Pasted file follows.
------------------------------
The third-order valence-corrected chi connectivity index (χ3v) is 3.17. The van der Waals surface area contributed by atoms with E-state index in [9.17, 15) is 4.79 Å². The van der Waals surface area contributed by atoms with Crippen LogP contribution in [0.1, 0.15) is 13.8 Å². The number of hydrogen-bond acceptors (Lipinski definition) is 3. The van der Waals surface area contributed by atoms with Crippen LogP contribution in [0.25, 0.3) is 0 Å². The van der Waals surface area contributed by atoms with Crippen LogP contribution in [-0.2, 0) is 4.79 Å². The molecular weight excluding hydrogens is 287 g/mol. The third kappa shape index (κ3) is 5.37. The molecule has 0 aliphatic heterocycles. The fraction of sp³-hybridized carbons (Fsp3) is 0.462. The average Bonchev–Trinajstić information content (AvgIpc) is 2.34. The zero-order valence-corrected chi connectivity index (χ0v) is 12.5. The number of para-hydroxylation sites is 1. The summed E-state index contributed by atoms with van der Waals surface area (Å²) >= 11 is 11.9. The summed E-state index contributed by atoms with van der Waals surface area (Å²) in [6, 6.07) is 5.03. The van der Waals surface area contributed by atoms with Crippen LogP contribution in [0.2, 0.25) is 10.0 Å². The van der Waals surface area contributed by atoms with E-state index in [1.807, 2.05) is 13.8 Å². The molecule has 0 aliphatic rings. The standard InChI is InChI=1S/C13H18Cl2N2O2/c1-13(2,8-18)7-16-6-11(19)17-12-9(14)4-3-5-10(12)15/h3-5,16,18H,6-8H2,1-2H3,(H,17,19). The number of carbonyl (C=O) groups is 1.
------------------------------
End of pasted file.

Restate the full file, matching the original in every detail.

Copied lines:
The third-order valence-corrected chi connectivity index (χ3v) is 3.17. The van der Waals surface area contributed by atoms with E-state index in [9.17, 15) is 4.79 Å². The van der Waals surface area contributed by atoms with Crippen LogP contribution in [0.1, 0.15) is 13.8 Å². The number of hydrogen-bond acceptors (Lipinski definition) is 3. The van der Waals surface area contributed by atoms with Crippen LogP contribution in [0.25, 0.3) is 0 Å². The van der Waals surface area contributed by atoms with Crippen LogP contribution in [-0.2, 0) is 4.79 Å². The molecular weight excluding hydrogens is 287 g/mol. The third kappa shape index (κ3) is 5.37. The molecule has 0 aliphatic heterocycles. The fraction of sp³-hybridized carbons (Fsp3) is 0.462. The average Bonchev–Trinajstić information content (AvgIpc) is 2.34. The zero-order valence-corrected chi connectivity index (χ0v) is 12.5. The number of para-hydroxylation sites is 1. The summed E-state index contributed by atoms with van der Waals surface area (Å²) >= 11 is 11.9. The summed E-state index contributed by atoms with van der Waals surface area (Å²) in [6, 6.07) is 5.03. The van der Waals surface area contributed by atoms with Crippen LogP contribution in [0.2, 0.25) is 10.0 Å². The van der Waals surface area contributed by atoms with E-state index in [1.807, 2.05) is 13.8 Å². The molecule has 0 aliphatic rings. The standard InChI is InChI=1S/C13H18Cl2N2O2/c1-13(2,8-18)7-16-6-11(19)17-12-9(14)4-3-5-10(12)15/h3-5,16,18H,6-8H2,1-2H3,(H,17,19). The number of carbonyl (C=O) groups is 1.